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to-dos after death

To-Dos After Death

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Even though the death of a loved one comes with unbearable grief, there are important tasks you must carry out as soon as you’re able.

If you haven’t dealt with losing a loved one, there are to-dos after death that can be overwhelming. Pain and grief are paired with important tasks that must be done, or unnecessary stress will result, explains a recent article, “11 Financial Steps to Follow After the Loss of a Loved One,” from U.S. News & World Report.

I have assisted many families with post-death legal matters. However, in the last few years, after losing both my parents, the needed actions have made a different impression on me. Some mechanical, but necessary for someone to handle.

An official declaration of death. If the death occurs in a hospital, the hospital will issue it. If the death occurred at home, a medical professional or first responder would make the declaration.

Obtain a death certificate. This usually comes from the funeral home. You’ll want to get five to ten original certificates, which will be used for various legal and financial matters.

Gather financial documents. This includes estate planning documents, a will, a trust, bank and investment account information, utilities and bills, insurance policies, and tax returns.

Reach out to advisors. To-dos after death include contacting the estate planning attorney, financial advisor, CPA, and other professionals working with the deceased. They will be able to offer guidance as you go through the process of managing the estate.

Contact any government agencies. If your loved one was receiving benefits from Social Security, the Veterans Administration, Medicare, Medicaid, or any other government agency, you must notify them of the death. The funeral home may have already sent the SSA a notification. You may still want to confirm if it has been sent, as the ultimate responsibility for notification is the surviving spouse or adult child.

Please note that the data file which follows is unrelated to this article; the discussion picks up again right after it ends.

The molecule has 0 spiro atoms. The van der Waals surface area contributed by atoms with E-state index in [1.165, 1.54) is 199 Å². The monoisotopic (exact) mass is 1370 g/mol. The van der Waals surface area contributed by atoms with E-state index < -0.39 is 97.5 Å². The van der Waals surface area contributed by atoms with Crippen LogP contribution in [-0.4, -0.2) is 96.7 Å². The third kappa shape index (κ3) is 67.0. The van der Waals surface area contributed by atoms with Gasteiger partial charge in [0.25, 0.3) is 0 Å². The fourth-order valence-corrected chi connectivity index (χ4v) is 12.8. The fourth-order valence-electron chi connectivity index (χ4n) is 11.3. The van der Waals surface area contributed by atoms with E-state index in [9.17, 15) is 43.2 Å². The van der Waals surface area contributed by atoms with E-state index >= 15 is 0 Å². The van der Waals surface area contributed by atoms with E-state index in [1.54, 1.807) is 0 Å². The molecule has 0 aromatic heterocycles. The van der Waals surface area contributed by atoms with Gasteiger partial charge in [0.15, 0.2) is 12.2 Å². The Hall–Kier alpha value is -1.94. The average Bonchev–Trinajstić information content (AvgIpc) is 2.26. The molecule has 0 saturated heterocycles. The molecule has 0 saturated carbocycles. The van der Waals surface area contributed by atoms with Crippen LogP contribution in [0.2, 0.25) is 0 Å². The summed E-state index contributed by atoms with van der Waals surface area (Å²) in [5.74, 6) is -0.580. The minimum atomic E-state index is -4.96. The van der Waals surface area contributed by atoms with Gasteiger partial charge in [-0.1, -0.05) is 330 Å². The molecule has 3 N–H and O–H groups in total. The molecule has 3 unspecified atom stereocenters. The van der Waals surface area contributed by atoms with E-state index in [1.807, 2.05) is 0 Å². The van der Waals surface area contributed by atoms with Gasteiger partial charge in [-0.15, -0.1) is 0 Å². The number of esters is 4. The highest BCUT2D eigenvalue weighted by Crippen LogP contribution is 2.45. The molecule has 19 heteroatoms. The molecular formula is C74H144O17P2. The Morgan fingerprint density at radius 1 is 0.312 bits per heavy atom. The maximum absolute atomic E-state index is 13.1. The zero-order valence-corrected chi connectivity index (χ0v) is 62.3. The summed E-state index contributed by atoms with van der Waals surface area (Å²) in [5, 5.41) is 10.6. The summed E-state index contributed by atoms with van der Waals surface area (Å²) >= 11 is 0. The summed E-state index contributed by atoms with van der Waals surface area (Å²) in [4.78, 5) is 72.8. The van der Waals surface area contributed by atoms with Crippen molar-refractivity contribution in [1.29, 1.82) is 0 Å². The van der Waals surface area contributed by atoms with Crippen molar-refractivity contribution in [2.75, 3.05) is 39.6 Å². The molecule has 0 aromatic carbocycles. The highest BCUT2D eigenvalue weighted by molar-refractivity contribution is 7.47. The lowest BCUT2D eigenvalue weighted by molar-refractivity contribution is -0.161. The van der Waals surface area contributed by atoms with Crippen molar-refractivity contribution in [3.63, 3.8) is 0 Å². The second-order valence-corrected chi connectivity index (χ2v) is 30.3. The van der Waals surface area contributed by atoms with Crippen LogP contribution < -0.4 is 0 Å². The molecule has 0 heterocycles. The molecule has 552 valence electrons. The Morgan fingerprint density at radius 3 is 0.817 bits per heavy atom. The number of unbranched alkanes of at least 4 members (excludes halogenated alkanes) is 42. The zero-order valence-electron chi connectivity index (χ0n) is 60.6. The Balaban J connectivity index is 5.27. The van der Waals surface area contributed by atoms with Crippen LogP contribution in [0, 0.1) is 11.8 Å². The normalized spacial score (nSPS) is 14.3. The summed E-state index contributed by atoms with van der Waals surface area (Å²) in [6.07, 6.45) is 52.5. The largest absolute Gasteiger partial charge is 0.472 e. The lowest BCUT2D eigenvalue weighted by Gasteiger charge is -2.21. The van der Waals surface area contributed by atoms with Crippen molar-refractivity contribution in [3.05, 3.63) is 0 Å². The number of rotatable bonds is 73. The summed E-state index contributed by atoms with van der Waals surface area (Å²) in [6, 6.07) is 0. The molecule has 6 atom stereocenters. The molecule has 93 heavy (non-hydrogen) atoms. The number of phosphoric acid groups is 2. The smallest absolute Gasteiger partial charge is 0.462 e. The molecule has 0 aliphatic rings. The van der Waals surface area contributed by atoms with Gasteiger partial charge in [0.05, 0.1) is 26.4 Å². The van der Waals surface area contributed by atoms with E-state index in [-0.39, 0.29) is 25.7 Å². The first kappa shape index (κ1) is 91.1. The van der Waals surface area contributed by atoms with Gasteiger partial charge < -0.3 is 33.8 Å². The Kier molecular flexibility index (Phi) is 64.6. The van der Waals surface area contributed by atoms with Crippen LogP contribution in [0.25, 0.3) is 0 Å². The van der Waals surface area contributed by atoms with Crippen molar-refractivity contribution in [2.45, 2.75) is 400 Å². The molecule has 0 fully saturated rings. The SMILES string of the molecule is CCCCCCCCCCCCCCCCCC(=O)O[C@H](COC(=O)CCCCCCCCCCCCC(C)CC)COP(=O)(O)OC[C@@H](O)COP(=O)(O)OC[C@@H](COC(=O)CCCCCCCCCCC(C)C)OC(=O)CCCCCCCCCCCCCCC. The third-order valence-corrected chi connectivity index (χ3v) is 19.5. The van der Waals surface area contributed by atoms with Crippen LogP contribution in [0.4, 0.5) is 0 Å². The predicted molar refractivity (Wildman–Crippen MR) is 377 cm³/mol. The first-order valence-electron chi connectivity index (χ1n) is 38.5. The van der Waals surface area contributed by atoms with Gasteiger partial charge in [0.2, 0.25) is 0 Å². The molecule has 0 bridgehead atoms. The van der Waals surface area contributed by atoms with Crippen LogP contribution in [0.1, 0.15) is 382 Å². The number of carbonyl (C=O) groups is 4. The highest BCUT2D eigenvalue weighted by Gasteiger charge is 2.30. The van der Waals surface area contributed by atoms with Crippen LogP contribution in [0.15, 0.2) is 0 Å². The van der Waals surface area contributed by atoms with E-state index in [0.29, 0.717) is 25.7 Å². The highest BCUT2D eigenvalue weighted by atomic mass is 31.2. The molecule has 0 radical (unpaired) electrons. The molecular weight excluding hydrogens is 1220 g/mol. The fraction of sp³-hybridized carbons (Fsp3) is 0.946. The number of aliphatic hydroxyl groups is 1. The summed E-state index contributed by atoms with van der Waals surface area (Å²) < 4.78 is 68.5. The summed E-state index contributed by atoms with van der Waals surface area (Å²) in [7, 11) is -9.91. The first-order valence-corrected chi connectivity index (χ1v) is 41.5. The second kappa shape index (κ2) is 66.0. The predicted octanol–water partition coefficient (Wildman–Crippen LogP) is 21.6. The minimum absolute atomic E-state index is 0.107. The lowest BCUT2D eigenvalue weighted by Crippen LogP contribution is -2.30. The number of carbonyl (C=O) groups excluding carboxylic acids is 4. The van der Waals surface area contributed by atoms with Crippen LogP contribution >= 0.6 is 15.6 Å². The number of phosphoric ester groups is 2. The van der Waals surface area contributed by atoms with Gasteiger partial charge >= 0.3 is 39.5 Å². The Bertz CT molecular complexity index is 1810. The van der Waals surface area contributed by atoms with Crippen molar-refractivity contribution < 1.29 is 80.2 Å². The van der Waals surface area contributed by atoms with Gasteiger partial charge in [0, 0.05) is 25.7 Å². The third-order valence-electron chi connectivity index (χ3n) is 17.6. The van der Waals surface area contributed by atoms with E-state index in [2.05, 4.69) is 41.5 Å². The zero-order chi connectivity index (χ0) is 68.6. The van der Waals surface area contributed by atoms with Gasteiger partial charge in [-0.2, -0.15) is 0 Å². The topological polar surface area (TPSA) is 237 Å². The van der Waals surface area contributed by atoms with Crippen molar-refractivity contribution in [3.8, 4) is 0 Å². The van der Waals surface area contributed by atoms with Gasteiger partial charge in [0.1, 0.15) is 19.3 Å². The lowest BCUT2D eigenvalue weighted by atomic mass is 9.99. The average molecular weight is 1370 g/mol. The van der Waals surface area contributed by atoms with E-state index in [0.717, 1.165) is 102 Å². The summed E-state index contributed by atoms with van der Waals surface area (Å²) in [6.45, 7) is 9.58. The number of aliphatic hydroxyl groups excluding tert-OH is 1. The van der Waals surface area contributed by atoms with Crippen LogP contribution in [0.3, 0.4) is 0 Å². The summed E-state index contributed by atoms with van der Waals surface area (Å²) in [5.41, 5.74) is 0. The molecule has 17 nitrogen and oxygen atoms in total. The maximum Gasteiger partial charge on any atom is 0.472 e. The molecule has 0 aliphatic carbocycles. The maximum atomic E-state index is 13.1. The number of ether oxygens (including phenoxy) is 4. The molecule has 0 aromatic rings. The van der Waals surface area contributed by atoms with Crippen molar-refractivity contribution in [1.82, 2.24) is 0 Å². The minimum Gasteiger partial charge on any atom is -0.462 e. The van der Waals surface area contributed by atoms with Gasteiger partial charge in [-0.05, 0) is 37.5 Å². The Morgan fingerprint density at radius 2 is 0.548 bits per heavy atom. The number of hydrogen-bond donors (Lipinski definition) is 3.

Change the Mailing address and notify loved ones. The to-do after death of notifying friends about the loss can be a task that extends over time as holiday cards, calls, and other contacts trickle in over time.

Contact financial institutions. The financial institutions, including commercial banks, brokerage accounts, and insurance companies, will all require a death certificate, often an original. If there is a POD (Payment on Death) order, the balance on accounts will be transferred to the designated beneficiary. Find the policy and identify the designated beneficiary if there are life insurance policies.

Avoid identity theft. Contact credit agencies, including Experian, Equifax, and TransUnion, to notify them of the death. You may need to contact one for the others to become aware. You should also close the social media accounts of the deceased. Depending on the platform, you may only be able to memorialize the account instead of deleting it.

Other important institutions to contact. The post office will need to be notified, although you may first want to have the person’s mail sent to your home directly. The motor vehicle department needs a notification of death to stop renewing licenses. Unions and professional, service, or fraternal organizations should be notified. There may be survivor’s benefits.

Prepare the final tax return. There are two tax returns to be aware of—the final income tax returns and the estate tax returns. Your estate planning attorney will know the deadlines for both.

Filing the will with the probate court. Once the will goes through probate and is approved by the court, the executor will be able to distribute the deceased’s assets in accordance with the will. If there is no will, the distribution will be overseen by the court and follow the state’s intestacy laws.

Settle any remaining debts. In most cases, the remaining liability on a mortgage or car loan will be payable by the person inheriting them. All other forms of debt, like student loans, credit cards, and medical loans, will be charged against the decedent’s estate.

Carrying out these to-dos after death during mourning is not easy. as I can now attest, even as an experienced estate planning attorney.

Get help from our office if needed. as it can help make the process easier for all concerned.

In my case, I have help and support from legal assistants and lawyers. It is still a mind-numbing set to walk through.

Reference: U.S. News & World Report (Sep. 1, 2023) “11 Financial Steps to Follow After the Loss of a Loved One”